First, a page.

Another group of patients with COPD that might benefit from LTOT consists of those who are normoxic or only moderately hypoxemic at rest but who show substantial desaturation during physical activity. Many patients with COPD desaturate with minimal activity, and there are two possible rationales for O2 use in these patients. The first is that episodic hypoxemia may in itself have adverse health consequences. Although data in COPD are lacking, it is known that exercise desaturation in normoxic subjects with interstitial lung disease is associated with shorter survival (39). A second rationale is that dyspnea associated with arterial hypoxemia during activity may discourage exercise, promote deconditioning, and thereby diminish quality and length of life. Although chronic studies have not been performed, it has been shown that acute administration of supplemental oxygen improves ventilatory function and exercise endurance in subjects with advanced COPD (40). Neither rationale favors use of oxygen by these patients at rest, but this distinction may have little practical meaning in those with severe lung disease who desaturate with minimal physical activity, such as talking, eating, and grooming.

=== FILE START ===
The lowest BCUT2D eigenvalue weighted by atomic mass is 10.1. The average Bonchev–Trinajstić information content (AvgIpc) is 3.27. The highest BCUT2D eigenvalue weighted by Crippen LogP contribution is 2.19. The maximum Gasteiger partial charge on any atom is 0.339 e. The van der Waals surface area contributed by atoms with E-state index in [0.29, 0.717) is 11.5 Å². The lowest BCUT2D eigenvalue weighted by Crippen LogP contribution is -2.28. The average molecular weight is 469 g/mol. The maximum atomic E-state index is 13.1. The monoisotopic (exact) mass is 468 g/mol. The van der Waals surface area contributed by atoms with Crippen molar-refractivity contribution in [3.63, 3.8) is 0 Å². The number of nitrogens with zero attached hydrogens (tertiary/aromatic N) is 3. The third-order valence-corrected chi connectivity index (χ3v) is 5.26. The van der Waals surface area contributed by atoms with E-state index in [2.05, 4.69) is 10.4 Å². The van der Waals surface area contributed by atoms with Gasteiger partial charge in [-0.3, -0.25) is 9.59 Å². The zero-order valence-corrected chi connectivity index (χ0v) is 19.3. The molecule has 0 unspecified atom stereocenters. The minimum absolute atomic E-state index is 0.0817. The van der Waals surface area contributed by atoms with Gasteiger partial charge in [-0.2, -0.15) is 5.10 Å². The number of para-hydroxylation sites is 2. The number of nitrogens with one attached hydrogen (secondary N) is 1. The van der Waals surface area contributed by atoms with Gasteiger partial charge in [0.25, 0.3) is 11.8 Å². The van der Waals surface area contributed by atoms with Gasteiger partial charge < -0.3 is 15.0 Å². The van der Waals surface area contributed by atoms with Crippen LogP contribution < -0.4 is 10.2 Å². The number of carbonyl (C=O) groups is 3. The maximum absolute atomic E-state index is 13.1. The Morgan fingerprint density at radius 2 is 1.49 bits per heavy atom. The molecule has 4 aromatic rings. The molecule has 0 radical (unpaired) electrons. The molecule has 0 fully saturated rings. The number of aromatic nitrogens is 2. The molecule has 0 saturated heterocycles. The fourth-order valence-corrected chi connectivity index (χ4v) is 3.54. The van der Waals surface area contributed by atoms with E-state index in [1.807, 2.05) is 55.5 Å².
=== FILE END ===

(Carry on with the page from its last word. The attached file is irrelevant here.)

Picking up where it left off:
Patients with COPD who show substantial desaturation during sleep comprise another group in which LTOT might provide clinical benefit. Supplemental oxygen prevents transient arterial hypoxemia in a majority of subjects with COPD and nocturnal oxyhemoglobin desaturation (41), and data from one observational study suggest that there may be a survival benefit (42). Prevention of desaturations during sleep with nocturnal O2 supplementation might reduce all-cause mortality by decreasing the physiologic stresses of repeated hypoxemia in seriously ill patients. Additional benefits might accrue from improved quantity and quality of sleep. It should be noted that this rationale for nocturnal O2 supplementation applies only to those in whom desaturation results from the compounding effects of ventilatory deficits due to COPD and ventilatory depression as normally occurs during sleep. The rationale does not apply to patients with COPD and coexisting sleep apnea syndrome in whom other therapeutic approaches, such as continuous positive airway pressure ventilatory support, are indicated.